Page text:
Pressure Sensitive Manufacturers Have a Competitive Edge When Employees Are Industry Savvy

Students have the opportunity to work directly with coaters on the manufacturing line.
Steven Shane gladly accepted the position of senior process engineer of fabrication at Graftech Inc. in Cleveland. Graftech's Cleveland facility manufactures pressure sensitive products for its eGRAF product line, electronic thermal-management products.

With 27 years of successful service in sales, marketing, plant engineering, international technical service and management at Graftech and other divisions of UCAR International, Shane was seemingly the perfect choice for this newest challenge. But Shane's resum?ad one flaw - he had virtually no pressure sensitive experience.

All too often with highly specialized manufacturers, prospective candidates lack one key employment component - industry-specific technical knowledge. And if the company is small or mid-size, without a formalized training department, money can be lost in the form of unproductive time as resources are refocused on educating new employees.

In the $5.5 billion pressure sensitive industry, frontline sales representatives, process engineers and customer service representatives (CSRs) are often left in the dark. For example, the administrative-support personnel who play a key role in a corporation's success are not educated on test methods, adhesive-performance characteristics and coatings -- primary aspects in understanding the sticky-paper business.

In theory, when your customer calls the service line because of coating or drying defects, a trained CSR should be able to troubleshoot and intelligently discuss adhesive and surface treatments. But this doesn't always happen, and the overused response, "I'll have someone return your call," can frustrate customers and affect credibility. Simple terms like early or high release, edge ooze, or blocking shouldn't be foreign to employees talking to or calling on customers.

Richard Muny understands this training gap and expanded his research and development firm to incorporate pressure sensitive training at multiple levels to meet the needs of industry personnel.

Muny founded Chemsultants in 1985 as a consulting firm specializing in pressure sensitive research and development. He later renamed the company Chemsultants International Network to reflect the diversity of the company's expanding service functions, which include R&D, lab-equipment manufacturing and training. And Muny has definitely found a niche. Chemsultants grew in sales from $8,500 to $10 million since 1985 -- a span of 16 years.

Chemsultants International Network provides highly interactive and customized seminars to train employees involved in the adhesives and coatings industries. Representatives from Chemsultants' technical staff pull together resources and share expertise to provide hands-on experience for companies across the nation.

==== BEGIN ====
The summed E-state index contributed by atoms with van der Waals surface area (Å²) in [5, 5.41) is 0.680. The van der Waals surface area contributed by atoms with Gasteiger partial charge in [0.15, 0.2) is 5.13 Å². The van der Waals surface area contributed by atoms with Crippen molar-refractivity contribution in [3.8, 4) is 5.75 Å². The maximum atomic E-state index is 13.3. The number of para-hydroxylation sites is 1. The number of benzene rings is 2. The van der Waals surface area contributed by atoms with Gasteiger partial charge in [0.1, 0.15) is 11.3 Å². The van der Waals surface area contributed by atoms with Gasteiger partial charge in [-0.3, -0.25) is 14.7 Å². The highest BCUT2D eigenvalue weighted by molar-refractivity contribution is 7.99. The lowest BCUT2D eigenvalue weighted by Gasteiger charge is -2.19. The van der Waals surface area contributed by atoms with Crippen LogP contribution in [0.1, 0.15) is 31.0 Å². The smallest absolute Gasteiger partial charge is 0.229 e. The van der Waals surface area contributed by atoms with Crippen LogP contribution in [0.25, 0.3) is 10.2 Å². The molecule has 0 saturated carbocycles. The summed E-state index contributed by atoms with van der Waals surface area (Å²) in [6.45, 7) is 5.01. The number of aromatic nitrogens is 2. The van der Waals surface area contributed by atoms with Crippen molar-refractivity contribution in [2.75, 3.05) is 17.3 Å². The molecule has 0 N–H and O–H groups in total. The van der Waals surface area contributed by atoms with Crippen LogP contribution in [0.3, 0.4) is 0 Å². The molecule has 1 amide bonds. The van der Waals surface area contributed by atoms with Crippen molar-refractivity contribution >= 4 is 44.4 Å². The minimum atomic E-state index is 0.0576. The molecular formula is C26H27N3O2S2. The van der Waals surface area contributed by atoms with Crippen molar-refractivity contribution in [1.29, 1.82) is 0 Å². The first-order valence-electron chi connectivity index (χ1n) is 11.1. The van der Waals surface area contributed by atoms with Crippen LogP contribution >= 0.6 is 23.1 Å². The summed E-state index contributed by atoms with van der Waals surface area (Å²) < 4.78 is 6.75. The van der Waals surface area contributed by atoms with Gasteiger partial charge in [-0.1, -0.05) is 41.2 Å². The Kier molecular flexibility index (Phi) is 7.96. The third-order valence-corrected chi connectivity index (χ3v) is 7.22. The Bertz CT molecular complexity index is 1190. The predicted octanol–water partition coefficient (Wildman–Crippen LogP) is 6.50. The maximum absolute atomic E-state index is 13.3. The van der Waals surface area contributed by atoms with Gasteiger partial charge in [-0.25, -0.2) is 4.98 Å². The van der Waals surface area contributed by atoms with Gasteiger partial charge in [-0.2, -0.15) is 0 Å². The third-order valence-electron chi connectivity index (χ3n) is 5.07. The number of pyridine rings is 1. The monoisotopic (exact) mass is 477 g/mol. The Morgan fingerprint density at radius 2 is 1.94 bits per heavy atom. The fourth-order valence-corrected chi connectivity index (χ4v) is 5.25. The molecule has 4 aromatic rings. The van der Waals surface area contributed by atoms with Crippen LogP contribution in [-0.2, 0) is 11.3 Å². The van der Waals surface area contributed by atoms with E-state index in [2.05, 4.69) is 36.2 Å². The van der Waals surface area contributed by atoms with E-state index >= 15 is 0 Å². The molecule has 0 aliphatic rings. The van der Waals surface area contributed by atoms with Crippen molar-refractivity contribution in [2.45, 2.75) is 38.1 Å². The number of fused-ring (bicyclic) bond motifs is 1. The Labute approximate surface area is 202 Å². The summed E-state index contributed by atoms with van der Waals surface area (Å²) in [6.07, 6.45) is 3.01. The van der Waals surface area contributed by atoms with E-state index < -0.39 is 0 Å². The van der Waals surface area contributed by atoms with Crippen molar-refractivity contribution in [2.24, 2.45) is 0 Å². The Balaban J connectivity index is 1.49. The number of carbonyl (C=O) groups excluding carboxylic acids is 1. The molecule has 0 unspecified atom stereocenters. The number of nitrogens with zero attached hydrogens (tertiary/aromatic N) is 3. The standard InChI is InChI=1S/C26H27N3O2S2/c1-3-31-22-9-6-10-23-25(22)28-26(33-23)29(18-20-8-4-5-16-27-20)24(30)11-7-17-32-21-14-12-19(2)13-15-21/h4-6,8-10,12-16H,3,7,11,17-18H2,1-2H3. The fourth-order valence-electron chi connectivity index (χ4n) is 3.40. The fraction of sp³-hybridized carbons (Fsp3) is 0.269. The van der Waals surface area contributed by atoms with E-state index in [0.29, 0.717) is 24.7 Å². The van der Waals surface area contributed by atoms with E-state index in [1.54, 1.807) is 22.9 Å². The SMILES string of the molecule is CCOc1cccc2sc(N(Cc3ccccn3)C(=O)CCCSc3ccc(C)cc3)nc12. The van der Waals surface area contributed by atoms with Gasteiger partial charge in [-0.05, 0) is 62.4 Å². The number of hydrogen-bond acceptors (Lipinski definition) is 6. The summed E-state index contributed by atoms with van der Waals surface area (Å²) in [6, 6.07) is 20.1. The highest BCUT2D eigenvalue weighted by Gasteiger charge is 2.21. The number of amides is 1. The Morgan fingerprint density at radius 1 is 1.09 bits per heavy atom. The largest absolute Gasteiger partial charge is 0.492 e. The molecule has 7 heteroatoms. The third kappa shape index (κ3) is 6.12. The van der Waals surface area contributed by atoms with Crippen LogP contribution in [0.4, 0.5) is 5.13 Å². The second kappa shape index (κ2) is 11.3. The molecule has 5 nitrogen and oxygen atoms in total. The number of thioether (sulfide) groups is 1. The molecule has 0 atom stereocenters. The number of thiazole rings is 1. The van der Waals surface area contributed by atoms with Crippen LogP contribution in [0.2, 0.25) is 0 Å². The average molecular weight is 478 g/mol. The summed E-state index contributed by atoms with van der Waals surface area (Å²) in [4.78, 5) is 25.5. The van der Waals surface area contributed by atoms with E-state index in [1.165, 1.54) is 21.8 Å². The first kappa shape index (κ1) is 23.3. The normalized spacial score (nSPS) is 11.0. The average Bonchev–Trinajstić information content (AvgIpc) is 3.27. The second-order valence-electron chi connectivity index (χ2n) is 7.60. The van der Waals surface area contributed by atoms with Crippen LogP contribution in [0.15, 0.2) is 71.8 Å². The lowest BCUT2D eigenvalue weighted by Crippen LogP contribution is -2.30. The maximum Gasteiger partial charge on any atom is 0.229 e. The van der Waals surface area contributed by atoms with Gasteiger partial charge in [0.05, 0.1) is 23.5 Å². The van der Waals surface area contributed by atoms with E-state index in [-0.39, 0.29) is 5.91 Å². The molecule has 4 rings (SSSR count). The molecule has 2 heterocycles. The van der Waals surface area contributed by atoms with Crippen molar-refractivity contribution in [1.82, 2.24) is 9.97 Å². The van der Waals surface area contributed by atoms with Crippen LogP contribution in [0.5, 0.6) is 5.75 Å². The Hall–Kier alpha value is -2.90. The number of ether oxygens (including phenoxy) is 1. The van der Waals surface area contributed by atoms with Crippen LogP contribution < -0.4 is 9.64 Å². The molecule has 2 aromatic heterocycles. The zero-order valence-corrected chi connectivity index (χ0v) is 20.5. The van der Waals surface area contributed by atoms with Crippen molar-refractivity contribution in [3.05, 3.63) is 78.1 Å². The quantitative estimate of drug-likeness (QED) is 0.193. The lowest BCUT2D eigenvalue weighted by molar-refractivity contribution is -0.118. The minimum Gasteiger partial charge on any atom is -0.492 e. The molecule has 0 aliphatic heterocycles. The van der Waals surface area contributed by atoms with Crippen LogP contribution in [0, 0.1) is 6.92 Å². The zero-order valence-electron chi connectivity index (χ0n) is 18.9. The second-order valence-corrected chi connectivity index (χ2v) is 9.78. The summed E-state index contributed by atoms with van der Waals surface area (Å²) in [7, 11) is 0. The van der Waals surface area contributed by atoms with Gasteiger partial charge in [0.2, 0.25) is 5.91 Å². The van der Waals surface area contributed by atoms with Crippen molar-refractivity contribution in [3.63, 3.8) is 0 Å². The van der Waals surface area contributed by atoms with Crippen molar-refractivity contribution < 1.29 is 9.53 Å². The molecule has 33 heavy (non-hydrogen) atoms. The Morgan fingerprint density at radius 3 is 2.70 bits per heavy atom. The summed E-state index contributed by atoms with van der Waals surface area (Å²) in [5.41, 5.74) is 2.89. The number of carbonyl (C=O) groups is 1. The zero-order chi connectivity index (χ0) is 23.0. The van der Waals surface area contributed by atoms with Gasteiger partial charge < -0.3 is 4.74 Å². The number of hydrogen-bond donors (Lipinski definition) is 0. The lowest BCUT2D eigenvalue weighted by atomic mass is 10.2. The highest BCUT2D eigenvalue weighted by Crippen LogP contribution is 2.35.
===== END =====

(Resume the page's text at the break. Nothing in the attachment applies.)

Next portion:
Chemsultants' new building houses the executive offices, a 35-seat classroom and a fully functioning laboratory.

Team Training

The employment environment in the United States has seen quite a fluctuation within a short period of time. As business boomed in early 2000, a low unemployment rate had companies scrambling to find new employees. Later, overrated stock expectations sent the economy in a downward spiral, cutting loose a number of employment candidates.

Although out-of-work Web wizards are available, prospective employees with good sales skills, extensive business knowledge and much-needed technical expertise remain elusive. And with more than 30 years of experience in the PSA business, Muny was well aware that the adhesives and coatings industries were not built on chemists alone. They needed employees with other skills.

Support personnel including customer service, sales representatives, lab and quality technicians, equipment operators, and purchasing staff is the foundation for a successful company. A support staff needs not only job-specific training but also requires overall industry knowledge. With that in mind, Muny created a seminar program that pulls the experience and knowledge from its Network divisions -- ChemDevelopment, ChemInstruments and Chemsultants International -- to create comprehensive seminars.

Pat Santurri is general manger of the ChemDevelopment Division, the arm of the company that concentrates on coating, laminating, converting and slitting operations on the Mentor, Ohio, campus. He has 40 years of printing and pressure sensitive experience as well as a Ph.D. in organic chemistry from the University of Rhode Island.

Santurri's industry experience ranges from PSA and heat-seal adhesives to PVC and PVDF films, specialty coatings, and printing inks. He shares his knowledge and experience in the seminars and with the equipment division, ChemInstruments.

ChemInstruments manufactures and sells a full line of testing equipment for the adhesive, sealant, ink and converting industries. Muny's son, Keith Muny, manages the 14,000-sq-ft, Cincinnati-based plant that generates more than $3 million in annual sales.

"We're a beta site for our own equipment," says Santurri. So before customers invest in lab equipment, they can be sure each instrument has been performance tested under actual manufacturing conditions. And during the seminars, hands-on demonstrations and training are provided so clients have total working knowledge.